Where to Shoot a Wild Pig

Wild pigs are tough, from their thick skulls to the shoulder shield of cartilage protecting their upper bodies. Here are the best places to shoot them.

Where to Shoot a Wild Pig

Just like with any game animal, you want to  make the best shot possible for a clean, quick kill with little to no tracking involved. (Photo: Alan Clemons)

Ask a lot of hunters about the best place to shoot a wild pig and they probably would say, "Anywhere."

That, of course, is not the correct answer. While feral pigs are invasive and terribly bothersome, shooting one in the butt or front leg or guts to let it run off and suffer is cruel and unsporting. By no means am I some lily-waving member of any rights groups, but I also don't support unnecessary cruelty. It's not right and not the soul of real hunters.

"It depends" might be a more realistic answer, or at least a starting point. First, consider a wild pig's body.

— The skin is thin but tough, and they have no sweat glands or method of cooling themselves in summer. That's why hunting around mud wallows, swamps, ponds and other water sources can be good in summer. They need water to drink, and mud to cool off. Wallowing also helps reduce fleas and ticks, but can increase the chance of other diseases. A wallow with pigs is not going to be comprised of pristine mud used for spa facials. After wallowing in mud several times their bodies may be caked with clods of wet or drying dirt, which could impact your arrow or bullet.

— Their skulls are thick and tough. I have two Euro mounts on my office desk and it always amazes me how damned tough they are. You could seriously hurt someone smashing them with the top of the skull, and for sure slash them with the jawbone. Their jaw and neck muscles are powerful enough to chew bones. They eat prickly pear cactus without a second thought. The top of their skulls protecting the brain and eyes are thicker. In football, they would be fullbacks or linebackers leading the way.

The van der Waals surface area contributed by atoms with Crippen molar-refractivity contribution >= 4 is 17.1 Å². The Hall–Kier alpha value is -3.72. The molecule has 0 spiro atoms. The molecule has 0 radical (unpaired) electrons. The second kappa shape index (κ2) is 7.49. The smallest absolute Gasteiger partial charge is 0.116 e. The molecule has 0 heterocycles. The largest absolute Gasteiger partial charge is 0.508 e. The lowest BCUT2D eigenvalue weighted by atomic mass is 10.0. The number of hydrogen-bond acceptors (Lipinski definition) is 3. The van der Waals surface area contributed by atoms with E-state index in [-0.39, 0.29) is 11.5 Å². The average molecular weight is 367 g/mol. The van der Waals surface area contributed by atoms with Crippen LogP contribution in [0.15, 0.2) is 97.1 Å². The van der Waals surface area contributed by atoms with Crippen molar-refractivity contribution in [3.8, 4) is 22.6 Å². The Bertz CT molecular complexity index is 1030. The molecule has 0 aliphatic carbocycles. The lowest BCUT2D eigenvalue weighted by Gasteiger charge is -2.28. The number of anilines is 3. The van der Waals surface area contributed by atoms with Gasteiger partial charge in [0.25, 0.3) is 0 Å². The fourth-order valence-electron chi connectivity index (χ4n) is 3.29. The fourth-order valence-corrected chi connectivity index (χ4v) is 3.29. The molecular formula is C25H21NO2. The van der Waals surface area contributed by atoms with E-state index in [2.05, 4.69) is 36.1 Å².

— Much has been written over the years about the thick cartilage shield covering the shoulder and upper back. It's not kevlar or steel. It's not bulletproof. But if you take a shot with a firearm or bow through the upper half of a big pig thinking it'll easily topple, think again. Unless you're shooting a large caliber, just poking a hole doesn't mean it will drop immediately. The shoulder shield begins growing at a young age, continues to grow, and is at least an inch thick. In larger boars it can be up to two inches thick.

The other thing about the cartilage shield is what it covers and protects. The lungs and liver, mostly, but the bottom portion extends to the top of the front leg and rearward just enough to cover most if not all of the heart. A pig's pumpstation is centered low in its chest and protected by the cartilage and top part of its powerful but bony legs.

Thus, your target for an arrow, bullet or muzzleloader chunk better be true.

OK, But Where to Shoot?

I've shot hogs with everything from a bow and 12-gauge slugs to multiple rifle calibers including .223, .224, .270 and up. My preference is the bigger, the better. Give me a .308, .30-06 or .338, or maybe a Henry All-Weather .45-70 thumper, and I'll be happiest.